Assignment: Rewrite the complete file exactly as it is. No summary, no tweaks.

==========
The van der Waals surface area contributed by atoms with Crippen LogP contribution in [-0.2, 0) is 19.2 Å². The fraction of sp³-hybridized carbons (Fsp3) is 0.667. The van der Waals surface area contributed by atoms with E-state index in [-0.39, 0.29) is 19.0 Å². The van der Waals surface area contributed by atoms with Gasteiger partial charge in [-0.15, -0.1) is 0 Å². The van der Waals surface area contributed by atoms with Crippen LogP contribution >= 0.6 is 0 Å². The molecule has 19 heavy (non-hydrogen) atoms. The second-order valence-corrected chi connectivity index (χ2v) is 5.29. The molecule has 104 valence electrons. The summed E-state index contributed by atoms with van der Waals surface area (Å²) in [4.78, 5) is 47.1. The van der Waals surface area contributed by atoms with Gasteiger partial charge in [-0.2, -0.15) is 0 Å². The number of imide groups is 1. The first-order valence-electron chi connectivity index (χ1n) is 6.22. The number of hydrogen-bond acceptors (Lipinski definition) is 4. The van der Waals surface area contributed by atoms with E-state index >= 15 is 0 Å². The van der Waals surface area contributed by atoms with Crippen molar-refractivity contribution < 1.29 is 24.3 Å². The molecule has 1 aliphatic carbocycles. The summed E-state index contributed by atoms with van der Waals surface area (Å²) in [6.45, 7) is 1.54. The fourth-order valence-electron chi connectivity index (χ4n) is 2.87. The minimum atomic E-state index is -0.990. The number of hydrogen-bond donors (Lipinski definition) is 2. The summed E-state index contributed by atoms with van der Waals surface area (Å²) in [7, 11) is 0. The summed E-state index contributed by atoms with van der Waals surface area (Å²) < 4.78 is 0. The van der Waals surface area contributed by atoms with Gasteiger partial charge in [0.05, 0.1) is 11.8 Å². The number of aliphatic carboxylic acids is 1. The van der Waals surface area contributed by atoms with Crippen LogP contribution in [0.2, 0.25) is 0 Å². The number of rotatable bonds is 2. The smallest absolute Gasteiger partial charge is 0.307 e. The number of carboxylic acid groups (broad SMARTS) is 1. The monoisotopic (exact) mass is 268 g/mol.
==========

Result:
The van der Waals surface area contributed by atoms with Crippen LogP contribution in [-0.2, 0) is 19.2 Å². The fraction of sp³-hybridized carbons (Fsp3) is 0.667. The van der Waals surface area contributed by atoms with E-state index in [-0.39, 0.29) is 19.0 Å². The van der Waals surface area contributed by atoms with Gasteiger partial charge in [-0.15, -0.1) is 0 Å². The van der Waals surface area contributed by atoms with Crippen LogP contribution >= 0.6 is 0 Å². The molecule has 19 heavy (non-hydrogen) atoms. The second-order valence-corrected chi connectivity index (χ2v) is 5.29. The molecule has 104 valence electrons. The summed E-state index contributed by atoms with van der Waals surface area (Å²) in [4.78, 5) is 47.1. The van der Waals surface area contributed by atoms with Gasteiger partial charge in [-0.2, -0.15) is 0 Å². The number of imide groups is 1. The first-order valence-electron chi connectivity index (χ1n) is 6.22. The number of hydrogen-bond acceptors (Lipinski definition) is 4. The van der Waals surface area contributed by atoms with E-state index >= 15 is 0 Å². The van der Waals surface area contributed by atoms with Crippen molar-refractivity contribution < 1.29 is 24.3 Å². The molecule has 1 aliphatic carbocycles. The summed E-state index contributed by atoms with van der Waals surface area (Å²) in [6.45, 7) is 1.54. The fourth-order valence-electron chi connectivity index (χ4n) is 2.87. The minimum atomic E-state index is -0.990. The number of hydrogen-bond donors (Lipinski definition) is 2. The summed E-state index contributed by atoms with van der Waals surface area (Å²) in [7, 11) is 0. The summed E-state index contributed by atoms with van der Waals surface area (Å²) < 4.78 is 0. The van der Waals surface area contributed by atoms with Gasteiger partial charge in [0.05, 0.1) is 11.8 Å². The number of aliphatic carboxylic acids is 1. The van der Waals surface area contributed by atoms with Crippen LogP contribution in [0.2, 0.25) is 0 Å². The number of rotatable bonds is 2. The smallest absolute Gasteiger partial charge is 0.307 e. The number of carboxylic acid groups (broad SMARTS) is 1. The monoisotopic (exact) mass is 268 g/mol.